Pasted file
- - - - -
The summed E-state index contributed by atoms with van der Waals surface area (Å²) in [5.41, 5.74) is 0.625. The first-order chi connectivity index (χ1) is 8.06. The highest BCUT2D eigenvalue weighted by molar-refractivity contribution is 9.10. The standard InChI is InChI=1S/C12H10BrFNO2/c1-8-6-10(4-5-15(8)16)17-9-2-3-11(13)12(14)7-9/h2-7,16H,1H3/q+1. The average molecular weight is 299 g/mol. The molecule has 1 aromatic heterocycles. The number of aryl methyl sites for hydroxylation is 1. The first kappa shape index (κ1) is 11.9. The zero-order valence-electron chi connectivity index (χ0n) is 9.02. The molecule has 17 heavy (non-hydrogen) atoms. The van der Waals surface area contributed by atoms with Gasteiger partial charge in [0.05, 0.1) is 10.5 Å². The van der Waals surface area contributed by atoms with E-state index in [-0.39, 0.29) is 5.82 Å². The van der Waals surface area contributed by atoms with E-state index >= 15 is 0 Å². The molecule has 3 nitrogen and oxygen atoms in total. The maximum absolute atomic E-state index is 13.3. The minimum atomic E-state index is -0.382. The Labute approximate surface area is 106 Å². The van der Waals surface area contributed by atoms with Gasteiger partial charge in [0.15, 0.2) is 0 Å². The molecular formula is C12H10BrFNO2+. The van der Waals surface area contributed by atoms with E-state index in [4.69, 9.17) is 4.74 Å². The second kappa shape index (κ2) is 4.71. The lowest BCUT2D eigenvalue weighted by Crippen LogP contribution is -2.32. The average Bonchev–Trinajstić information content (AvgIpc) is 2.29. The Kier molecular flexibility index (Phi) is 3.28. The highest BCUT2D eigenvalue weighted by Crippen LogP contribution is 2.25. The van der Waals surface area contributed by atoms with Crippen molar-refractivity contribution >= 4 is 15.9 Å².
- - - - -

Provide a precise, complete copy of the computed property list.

The summed E-state index contributed by atoms with van der Waals surface area (Å²) in [5.41, 5.74) is 0.625. The first-order chi connectivity index (χ1) is 8.06. The highest BCUT2D eigenvalue weighted by molar-refractivity contribution is 9.10. The standard InChI is InChI=1S/C12H10BrFNO2/c1-8-6-10(4-5-15(8)16)17-9-2-3-11(13)12(14)7-9/h2-7,16H,1H3/q+1. The average molecular weight is 299 g/mol. The molecule has 1 aromatic heterocycles. The number of aryl methyl sites for hydroxylation is 1. The first kappa shape index (κ1) is 11.9. The zero-order valence-electron chi connectivity index (χ0n) is 9.02. The molecule has 17 heavy (non-hydrogen) atoms. The van der Waals surface area contributed by atoms with Gasteiger partial charge in [0.05, 0.1) is 10.5 Å². The van der Waals surface area contributed by atoms with E-state index in [-0.39, 0.29) is 5.82 Å². The van der Waals surface area contributed by atoms with E-state index >= 15 is 0 Å². The molecule has 3 nitrogen and oxygen atoms in total. The maximum absolute atomic E-state index is 13.3. The minimum atomic E-state index is -0.382. The Labute approximate surface area is 106 Å². The van der Waals surface area contributed by atoms with Gasteiger partial charge in [0.15, 0.2) is 0 Å². The molecular formula is C12H10BrFNO2+. The van der Waals surface area contributed by atoms with E-state index in [4.69, 9.17) is 4.74 Å². The second kappa shape index (κ2) is 4.71. The lowest BCUT2D eigenvalue weighted by Crippen LogP contribution is -2.32. The average Bonchev–Trinajstić information content (AvgIpc) is 2.29. The Kier molecular flexibility index (Phi) is 3.28. The highest BCUT2D eigenvalue weighted by Crippen LogP contribution is 2.25. The van der Waals surface area contributed by atoms with Crippen molar-refractivity contribution >= 4 is 15.9 Å².